Environment groups in London are this week celebrating a High Court ruling to reject four judicial reviews by opponents of the Thames Tideway Tunnel. The decision clears the way for the project, which secured planning consent last October, to proceed.
Mr Justice Ouseley presided over the two-day hearing last week and refused applications from Southwark Council and the Thames Blue-Green Plan (Graham Stevens) for being out of time. The judge decided that the court had no jurisdiction to hear cases that had not been submitted in time and therefore their arguments would not be heard.
ThamesBank, now known as the Thames Blue-Green Partnership, which is supported by Lady Dido Berkeley, had its application refused on the basis that it was ‘irrelevant’ and relied on the suggested unlawful failure of the Examining Authority to hear evidence of alternative solutions during the planning process. The judge concluded that, given the clear direction contained in the National Wastewater policy statement, the Examining Authority was correct to conclude the submissions would be irrelevant and he therefore refused permission to launch a judicial review.
Finally, an individual, David Percival, made his own case for alternative solutions, particularly questioning the carbon obligations of the project, but he was told by the judge his case lacked a point of law and was therefore also refused.
Thames Tideway Tunnels have made no formal statement on the High Court ruling other than to state “We are pleased with the clarity provided by the court’s decisions.”
However, the environmental, recreational and amenity groups who make up the Thames Tunnel Now coalition welcomed the High Court decision to reject the judicial reviews which threatened to block or delay the project to clean up the tidal river in London.
Debbie Leach, Chief Executive of the Waterways charity Thames 21 and chair of Thames Tunnel Now said: This is great news for everyone – not only do we all depend on the water in our rivers and need to protect it whenever we can – this project means that we can look forward to a River Thames we can be truly proud of, that we can use and enjoy safely and with confidence, and where wildlife can thrive.”
“Carlo Laurenzi, Chief Executive of London Wildlife Trust added: “The High Court has made the right decision for the River Thames and Londoners. We need a sewage system fit for the 21st century, a system that no longer fouls the Thames, damaging the river’s fragile ecosystem and threatening the health of all who use it.”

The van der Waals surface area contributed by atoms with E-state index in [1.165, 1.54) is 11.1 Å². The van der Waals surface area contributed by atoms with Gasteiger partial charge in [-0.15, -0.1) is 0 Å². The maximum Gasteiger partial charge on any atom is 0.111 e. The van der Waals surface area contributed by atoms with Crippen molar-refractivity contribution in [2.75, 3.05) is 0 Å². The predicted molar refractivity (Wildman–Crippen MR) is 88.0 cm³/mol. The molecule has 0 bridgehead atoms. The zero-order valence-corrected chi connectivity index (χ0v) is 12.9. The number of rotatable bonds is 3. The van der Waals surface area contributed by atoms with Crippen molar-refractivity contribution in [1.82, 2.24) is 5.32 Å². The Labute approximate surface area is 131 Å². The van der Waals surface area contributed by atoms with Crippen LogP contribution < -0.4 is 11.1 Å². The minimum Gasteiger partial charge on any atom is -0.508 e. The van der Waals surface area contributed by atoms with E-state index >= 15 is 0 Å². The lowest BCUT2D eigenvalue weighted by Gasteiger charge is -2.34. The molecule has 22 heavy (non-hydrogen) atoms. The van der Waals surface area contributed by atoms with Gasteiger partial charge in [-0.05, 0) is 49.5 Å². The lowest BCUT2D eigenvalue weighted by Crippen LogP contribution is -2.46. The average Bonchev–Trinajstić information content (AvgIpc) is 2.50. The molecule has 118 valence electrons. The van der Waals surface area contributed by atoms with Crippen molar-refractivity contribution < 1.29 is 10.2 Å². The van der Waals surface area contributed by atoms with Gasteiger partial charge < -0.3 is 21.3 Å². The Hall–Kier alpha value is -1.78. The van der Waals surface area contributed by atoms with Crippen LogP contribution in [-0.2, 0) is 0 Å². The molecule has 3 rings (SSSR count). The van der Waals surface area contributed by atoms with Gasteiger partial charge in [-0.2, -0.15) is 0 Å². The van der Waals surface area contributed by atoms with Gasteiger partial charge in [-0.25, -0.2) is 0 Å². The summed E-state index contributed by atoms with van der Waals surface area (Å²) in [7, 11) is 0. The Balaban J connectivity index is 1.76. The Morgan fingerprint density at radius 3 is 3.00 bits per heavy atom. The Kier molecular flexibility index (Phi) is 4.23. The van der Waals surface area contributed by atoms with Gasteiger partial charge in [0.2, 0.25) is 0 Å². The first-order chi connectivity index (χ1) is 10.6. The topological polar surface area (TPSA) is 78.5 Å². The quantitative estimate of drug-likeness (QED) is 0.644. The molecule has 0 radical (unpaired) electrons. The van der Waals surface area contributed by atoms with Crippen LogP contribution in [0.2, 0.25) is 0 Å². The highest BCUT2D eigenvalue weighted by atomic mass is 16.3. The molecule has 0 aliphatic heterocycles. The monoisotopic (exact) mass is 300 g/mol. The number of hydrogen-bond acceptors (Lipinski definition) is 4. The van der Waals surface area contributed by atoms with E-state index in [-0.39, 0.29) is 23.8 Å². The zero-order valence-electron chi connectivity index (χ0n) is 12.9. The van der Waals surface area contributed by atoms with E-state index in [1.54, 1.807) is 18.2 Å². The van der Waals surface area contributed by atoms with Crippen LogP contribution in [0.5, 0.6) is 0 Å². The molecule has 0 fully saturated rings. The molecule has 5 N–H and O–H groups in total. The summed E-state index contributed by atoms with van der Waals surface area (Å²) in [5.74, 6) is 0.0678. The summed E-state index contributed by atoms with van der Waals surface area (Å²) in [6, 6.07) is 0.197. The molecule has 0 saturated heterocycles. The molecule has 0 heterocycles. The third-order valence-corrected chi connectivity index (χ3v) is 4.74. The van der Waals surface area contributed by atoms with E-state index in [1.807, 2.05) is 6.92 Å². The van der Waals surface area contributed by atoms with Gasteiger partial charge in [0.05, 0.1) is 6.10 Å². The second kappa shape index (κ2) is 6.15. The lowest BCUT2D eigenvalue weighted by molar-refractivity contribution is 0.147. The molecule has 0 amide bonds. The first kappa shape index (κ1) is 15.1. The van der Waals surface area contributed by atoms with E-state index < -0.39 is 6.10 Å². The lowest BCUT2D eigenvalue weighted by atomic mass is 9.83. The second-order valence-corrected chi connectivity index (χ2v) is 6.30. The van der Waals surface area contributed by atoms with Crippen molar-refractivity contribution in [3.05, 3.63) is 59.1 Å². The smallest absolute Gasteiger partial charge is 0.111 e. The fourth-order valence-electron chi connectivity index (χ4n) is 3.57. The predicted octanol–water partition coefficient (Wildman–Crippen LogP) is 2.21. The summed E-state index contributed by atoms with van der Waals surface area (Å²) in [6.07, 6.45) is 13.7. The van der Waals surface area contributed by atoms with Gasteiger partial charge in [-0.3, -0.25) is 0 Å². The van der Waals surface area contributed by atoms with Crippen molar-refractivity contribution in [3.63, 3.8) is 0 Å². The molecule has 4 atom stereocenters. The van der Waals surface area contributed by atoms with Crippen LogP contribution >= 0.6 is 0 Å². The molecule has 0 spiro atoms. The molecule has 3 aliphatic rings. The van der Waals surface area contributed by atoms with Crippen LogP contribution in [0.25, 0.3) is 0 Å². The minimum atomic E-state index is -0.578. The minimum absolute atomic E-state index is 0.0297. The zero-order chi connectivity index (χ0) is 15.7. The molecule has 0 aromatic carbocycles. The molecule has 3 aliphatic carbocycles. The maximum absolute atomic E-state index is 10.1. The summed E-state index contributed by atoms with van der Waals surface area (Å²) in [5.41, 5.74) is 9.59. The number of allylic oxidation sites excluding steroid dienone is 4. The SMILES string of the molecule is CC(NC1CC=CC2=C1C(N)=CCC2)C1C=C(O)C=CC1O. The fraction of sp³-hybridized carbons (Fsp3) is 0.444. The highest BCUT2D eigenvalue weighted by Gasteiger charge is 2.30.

Ian Tokelove: 020 7803 4293
Debbie Leach: 07976 559778
Thames Tideway Tunnel
The Thames Tideway Tunnel project has been designed to run 25km along the River Thames between Acton and Abbey Mills and intercept 34 combined sewer overflows. It will divert surface water and sewage discharge to a wastewater treatment facility rather than allowing it to discharge directly into the river. A failure to tackle the sewage overflow into Thames after periods of heavy or intense rainfall would leave UK facing EU fines of up to £100 million a year. To help fund the construction of the super sewer, Thames Water has said that consumer water bills would increase by about £80 a year.
Thames Tunnel Now
In October 2011 a group of major environmental charities and amenity groups representing over 5 million people came together in a powerful coalition to support plans to construct the Thames Tideway Tunnel as the necessary and final part of infrastructure improvements needed to end the scandal of 39 million tonnes of untreated sewage entering the tidal river every year. Thames Tunnel Now partners include; RSPB, Angling Trust, Salmon & Trout Association, WWF, Thames21, The River Thames Society, Thames Anglers Conservancy, London Sustainability Exchange, Canoe England, Marine Conservation Society, Wildfowl and Wetlands Trust, Rowers Against Thames Sewage and the London Wildlife Trust.
More info at http://www.thamestunnelnow.org/